In an EO company controlled by an EOT, the trust’s responsibility is to hold the board to account, ensuring a good return for the employee owners and also that the main board maintains high ethical standards. The trust board should operate at a very strategic level, considering similar issues to the main board, although ultimately with the even longer time frame and social responsibility perspective which comes with ownership. Just as its role can be undermined by management shifting strategic decisions into the executive committee to avoid uncomfortable dialogue between the main board and the trust board, so it can also be undone by allowing itself to become entangled with minor operational decisions.
It can be hard for employee owners to understand that the trust board is not there to resolve minor grievances. These have to be dealt with in the workplace through normal management, human resources and perhaps trades union channels. In companies which have a workplace representative or employee council system, such problems can also sometimes be dealt with at this level. They should only ever come before the trust board if a majority of the employee council feels that there is a pattern of problems which requires strategic intervention.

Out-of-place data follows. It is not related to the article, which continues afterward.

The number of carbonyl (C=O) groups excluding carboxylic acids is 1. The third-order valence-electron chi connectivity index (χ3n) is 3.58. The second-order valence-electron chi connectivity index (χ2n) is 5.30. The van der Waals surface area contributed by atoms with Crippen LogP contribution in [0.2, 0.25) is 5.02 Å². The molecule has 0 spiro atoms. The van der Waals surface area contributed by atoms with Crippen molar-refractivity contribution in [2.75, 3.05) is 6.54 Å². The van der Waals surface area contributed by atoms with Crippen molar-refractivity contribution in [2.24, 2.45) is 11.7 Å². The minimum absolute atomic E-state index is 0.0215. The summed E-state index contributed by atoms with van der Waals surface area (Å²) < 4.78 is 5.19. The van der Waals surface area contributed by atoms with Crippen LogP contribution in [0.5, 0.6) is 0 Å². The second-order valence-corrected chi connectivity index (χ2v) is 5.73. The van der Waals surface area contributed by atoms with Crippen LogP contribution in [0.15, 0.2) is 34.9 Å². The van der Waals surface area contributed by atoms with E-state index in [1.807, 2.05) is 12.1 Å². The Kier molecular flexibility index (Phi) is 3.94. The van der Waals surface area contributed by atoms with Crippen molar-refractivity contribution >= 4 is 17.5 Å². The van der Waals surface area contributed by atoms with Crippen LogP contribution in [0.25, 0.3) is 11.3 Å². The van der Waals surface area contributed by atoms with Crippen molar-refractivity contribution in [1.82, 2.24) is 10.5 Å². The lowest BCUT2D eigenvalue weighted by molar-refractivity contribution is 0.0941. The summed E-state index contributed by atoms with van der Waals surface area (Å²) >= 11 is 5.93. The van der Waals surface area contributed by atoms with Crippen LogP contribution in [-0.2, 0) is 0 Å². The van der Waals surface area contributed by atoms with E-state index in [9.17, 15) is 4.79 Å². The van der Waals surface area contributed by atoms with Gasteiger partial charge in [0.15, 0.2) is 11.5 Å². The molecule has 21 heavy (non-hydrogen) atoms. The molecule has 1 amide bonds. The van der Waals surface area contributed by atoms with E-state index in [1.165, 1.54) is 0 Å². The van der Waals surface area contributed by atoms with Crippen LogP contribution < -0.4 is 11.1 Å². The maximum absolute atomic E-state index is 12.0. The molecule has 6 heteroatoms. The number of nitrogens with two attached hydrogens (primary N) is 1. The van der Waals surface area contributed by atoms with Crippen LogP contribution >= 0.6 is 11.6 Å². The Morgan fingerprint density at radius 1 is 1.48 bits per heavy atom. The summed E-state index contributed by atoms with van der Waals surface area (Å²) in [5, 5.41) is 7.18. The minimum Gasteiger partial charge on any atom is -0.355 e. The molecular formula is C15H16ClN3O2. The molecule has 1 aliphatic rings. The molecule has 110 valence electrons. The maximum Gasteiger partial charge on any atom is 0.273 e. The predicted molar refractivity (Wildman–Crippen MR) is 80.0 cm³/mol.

It is essential to maintain clarity and discipline in communication and decision-making between trust board, mainboard, executive committee, employee council and the wider workforce. As we have seen in the world of UK politics with the Brexit issue, when one method of decision making (a referendum) is superimposed on another (representative democracy) the result is likely to lead to disruption, conflict and institutional paralysis. All EO businesses of any size effectively use a system of representative democracy and that requires a degree of formality in decision making to operate effectively.
Dr. Paul Sawbridge is a Founder and former Chairman of Alfa Leisureplex Group, a family-owned hospitality and travel business employing 670 staff which converted to a 75% EOT in 2015.